Activating Mutations Drive Human MEK1 Kinase Using a Gear-Shifting Mechanism.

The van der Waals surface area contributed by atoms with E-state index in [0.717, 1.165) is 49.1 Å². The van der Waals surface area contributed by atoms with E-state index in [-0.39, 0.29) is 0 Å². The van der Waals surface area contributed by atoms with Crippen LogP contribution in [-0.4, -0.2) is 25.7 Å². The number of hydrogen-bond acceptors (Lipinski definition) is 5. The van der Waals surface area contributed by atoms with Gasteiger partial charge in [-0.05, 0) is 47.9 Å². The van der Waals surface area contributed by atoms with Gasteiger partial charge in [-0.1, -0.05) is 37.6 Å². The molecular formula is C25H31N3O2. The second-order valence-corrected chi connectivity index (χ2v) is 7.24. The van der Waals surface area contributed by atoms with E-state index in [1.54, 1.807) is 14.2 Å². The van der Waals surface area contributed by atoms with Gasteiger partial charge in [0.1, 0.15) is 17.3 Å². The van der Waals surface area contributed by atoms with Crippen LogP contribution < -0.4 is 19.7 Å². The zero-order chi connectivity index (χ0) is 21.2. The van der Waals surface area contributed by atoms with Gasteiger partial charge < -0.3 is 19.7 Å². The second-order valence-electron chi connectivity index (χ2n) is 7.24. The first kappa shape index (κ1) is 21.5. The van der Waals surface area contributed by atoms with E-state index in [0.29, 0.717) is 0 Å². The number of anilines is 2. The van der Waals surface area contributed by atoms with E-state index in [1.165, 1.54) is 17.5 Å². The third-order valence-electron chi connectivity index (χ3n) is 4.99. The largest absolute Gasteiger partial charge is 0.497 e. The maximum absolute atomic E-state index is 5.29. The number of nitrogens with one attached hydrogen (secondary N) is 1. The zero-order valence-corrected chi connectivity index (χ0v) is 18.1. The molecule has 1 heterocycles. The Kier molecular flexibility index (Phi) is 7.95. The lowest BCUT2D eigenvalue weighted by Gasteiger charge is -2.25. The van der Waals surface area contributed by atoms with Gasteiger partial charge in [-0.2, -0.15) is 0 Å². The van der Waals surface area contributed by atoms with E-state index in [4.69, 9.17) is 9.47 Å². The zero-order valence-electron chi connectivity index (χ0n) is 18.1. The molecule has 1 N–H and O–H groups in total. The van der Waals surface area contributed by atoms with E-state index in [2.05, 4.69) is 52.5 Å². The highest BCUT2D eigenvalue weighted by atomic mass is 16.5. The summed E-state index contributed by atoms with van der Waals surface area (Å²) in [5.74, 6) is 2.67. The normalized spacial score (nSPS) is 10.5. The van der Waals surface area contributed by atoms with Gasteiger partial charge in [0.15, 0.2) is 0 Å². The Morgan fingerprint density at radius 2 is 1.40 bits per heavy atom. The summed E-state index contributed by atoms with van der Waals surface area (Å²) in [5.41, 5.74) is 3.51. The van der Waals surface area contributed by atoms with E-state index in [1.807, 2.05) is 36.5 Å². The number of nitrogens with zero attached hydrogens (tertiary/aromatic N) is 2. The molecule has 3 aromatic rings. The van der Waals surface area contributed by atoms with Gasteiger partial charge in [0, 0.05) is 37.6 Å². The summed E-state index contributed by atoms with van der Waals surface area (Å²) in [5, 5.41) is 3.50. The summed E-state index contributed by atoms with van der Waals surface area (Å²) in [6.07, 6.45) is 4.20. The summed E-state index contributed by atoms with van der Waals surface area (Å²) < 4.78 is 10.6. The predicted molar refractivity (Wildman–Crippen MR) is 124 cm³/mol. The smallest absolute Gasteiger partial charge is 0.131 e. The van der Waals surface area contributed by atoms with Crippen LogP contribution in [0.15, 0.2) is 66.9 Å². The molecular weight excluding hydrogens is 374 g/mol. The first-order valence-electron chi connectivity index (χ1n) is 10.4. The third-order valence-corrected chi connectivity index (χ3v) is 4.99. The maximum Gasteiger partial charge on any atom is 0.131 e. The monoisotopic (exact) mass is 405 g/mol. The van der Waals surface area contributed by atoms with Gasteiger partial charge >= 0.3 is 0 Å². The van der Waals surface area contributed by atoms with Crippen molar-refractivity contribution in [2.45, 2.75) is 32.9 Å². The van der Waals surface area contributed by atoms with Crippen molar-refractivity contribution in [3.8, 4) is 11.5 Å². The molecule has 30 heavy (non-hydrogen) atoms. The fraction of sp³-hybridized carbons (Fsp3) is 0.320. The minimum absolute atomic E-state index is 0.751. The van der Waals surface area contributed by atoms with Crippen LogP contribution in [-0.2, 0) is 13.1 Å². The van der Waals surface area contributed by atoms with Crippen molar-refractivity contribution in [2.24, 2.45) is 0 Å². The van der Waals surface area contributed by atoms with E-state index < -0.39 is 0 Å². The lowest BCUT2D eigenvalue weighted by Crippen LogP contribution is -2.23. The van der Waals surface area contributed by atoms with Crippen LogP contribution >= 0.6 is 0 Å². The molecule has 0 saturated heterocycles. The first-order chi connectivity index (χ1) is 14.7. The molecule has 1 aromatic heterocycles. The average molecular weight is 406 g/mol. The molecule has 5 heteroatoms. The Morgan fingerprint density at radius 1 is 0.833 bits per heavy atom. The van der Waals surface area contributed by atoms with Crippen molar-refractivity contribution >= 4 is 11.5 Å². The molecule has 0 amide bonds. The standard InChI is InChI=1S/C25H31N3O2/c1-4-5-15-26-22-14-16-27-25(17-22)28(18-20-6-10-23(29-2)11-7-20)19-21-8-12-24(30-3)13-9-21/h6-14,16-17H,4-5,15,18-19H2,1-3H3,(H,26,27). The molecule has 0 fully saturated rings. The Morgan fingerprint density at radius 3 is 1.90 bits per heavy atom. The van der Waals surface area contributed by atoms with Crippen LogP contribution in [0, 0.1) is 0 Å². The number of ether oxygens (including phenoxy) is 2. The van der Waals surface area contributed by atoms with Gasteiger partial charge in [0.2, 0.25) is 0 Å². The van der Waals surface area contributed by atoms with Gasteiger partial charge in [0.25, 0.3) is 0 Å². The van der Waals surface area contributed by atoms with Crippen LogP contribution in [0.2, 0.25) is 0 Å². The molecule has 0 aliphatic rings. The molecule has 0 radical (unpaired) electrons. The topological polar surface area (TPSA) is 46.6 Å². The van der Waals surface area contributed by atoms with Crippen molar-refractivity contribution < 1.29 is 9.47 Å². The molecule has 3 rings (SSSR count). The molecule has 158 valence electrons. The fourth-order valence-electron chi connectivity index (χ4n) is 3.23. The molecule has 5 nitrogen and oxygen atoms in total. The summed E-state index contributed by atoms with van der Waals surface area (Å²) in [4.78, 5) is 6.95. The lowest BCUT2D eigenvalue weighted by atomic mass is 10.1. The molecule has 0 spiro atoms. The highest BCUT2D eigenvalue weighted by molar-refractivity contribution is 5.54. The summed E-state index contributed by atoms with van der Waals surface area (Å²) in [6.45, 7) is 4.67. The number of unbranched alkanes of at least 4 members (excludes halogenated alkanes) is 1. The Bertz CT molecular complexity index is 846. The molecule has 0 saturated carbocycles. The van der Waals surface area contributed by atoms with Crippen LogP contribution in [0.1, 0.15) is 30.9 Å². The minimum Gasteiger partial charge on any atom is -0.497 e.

There is an unmet need to classify cancer-promoting kinase mutations in a mechanistically cognizant way. The challenge is to understand mutations stabilize different kinase configurations to alter function, and how this influences pathogenic potential of the kinase and its responses to therapeutic inhibitors. This goal is made more challenging by the complexity of the mutational landscape of diseases, and is further compounded by the conformational plasticity of each variant where multiple conformations co-exist. We focus here on the human MEK1 kinase, a vital component of the RAS/MAPK pathway in which mutations cause cancers and developmental disorders called RASopathies. We sought to explore how these mutations alter the human MEK1 kinase at atomic resolution in by utilizing enhanced sampling simulations and free energy calculations. We computationally mapped the different conformational stabilities of individual mutated systems by delineating the free energy landscapes, and showed how this relates directly to experimentally quantified developmental transformation potentials of the mutations. We conclude that mutations leverage variations in the hydrogen bonding network associated with the conformational plasticity to progressively stabilize the active-like conformational state of the kinase while destabilizing the inactive-like state. The mutations alter residue-level internal molecular correlations by differentially prioritizing different conformational states, delineating the various modes of MEK1 activation reminiscent of a gear-shifting mechanism. We define the molecular basis of conversion of this kinase from its inactive to its active state, connecting structure, dynamics, and function by delineating the energy landscape and conformational plasticity, thus augmenting our understanding of MEK1 regulation.
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